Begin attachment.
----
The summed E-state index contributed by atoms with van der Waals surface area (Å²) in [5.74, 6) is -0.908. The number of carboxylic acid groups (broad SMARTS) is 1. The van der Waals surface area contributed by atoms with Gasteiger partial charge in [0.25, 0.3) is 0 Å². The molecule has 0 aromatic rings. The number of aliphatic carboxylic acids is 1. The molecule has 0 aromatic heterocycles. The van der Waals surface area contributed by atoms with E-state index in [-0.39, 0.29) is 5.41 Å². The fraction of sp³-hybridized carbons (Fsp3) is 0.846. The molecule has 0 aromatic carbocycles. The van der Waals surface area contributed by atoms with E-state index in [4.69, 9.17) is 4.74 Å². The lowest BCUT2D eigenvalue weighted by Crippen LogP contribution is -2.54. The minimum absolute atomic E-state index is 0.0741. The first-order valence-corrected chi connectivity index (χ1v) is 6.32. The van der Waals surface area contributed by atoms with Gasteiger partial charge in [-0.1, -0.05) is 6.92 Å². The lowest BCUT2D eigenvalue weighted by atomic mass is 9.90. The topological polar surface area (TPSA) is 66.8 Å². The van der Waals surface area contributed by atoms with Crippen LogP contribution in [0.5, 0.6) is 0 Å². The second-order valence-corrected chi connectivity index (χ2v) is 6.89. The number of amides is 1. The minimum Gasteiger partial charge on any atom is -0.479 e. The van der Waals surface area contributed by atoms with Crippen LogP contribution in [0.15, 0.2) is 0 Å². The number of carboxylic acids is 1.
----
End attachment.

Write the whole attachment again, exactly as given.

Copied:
The summed E-state index contributed by atoms with van der Waals surface area (Å²) in [5.74, 6) is -0.908. The number of carboxylic acid groups (broad SMARTS) is 1. The van der Waals surface area contributed by atoms with Gasteiger partial charge in [0.25, 0.3) is 0 Å². The molecule has 0 aromatic rings. The number of aliphatic carboxylic acids is 1. The molecule has 0 aromatic heterocycles. The van der Waals surface area contributed by atoms with E-state index in [-0.39, 0.29) is 5.41 Å². The fraction of sp³-hybridized carbons (Fsp3) is 0.846. The molecule has 0 aromatic carbocycles. The van der Waals surface area contributed by atoms with E-state index in [4.69, 9.17) is 4.74 Å². The lowest BCUT2D eigenvalue weighted by Crippen LogP contribution is -2.54. The minimum absolute atomic E-state index is 0.0741. The first-order valence-corrected chi connectivity index (χ1v) is 6.32. The van der Waals surface area contributed by atoms with Gasteiger partial charge in [-0.1, -0.05) is 6.92 Å². The lowest BCUT2D eigenvalue weighted by atomic mass is 9.90. The topological polar surface area (TPSA) is 66.8 Å². The van der Waals surface area contributed by atoms with Crippen LogP contribution in [0.5, 0.6) is 0 Å². The second-order valence-corrected chi connectivity index (χ2v) is 6.89. The number of amides is 1. The minimum Gasteiger partial charge on any atom is -0.479 e. The van der Waals surface area contributed by atoms with Crippen LogP contribution in [0.15, 0.2) is 0 Å². The number of carboxylic acids is 1.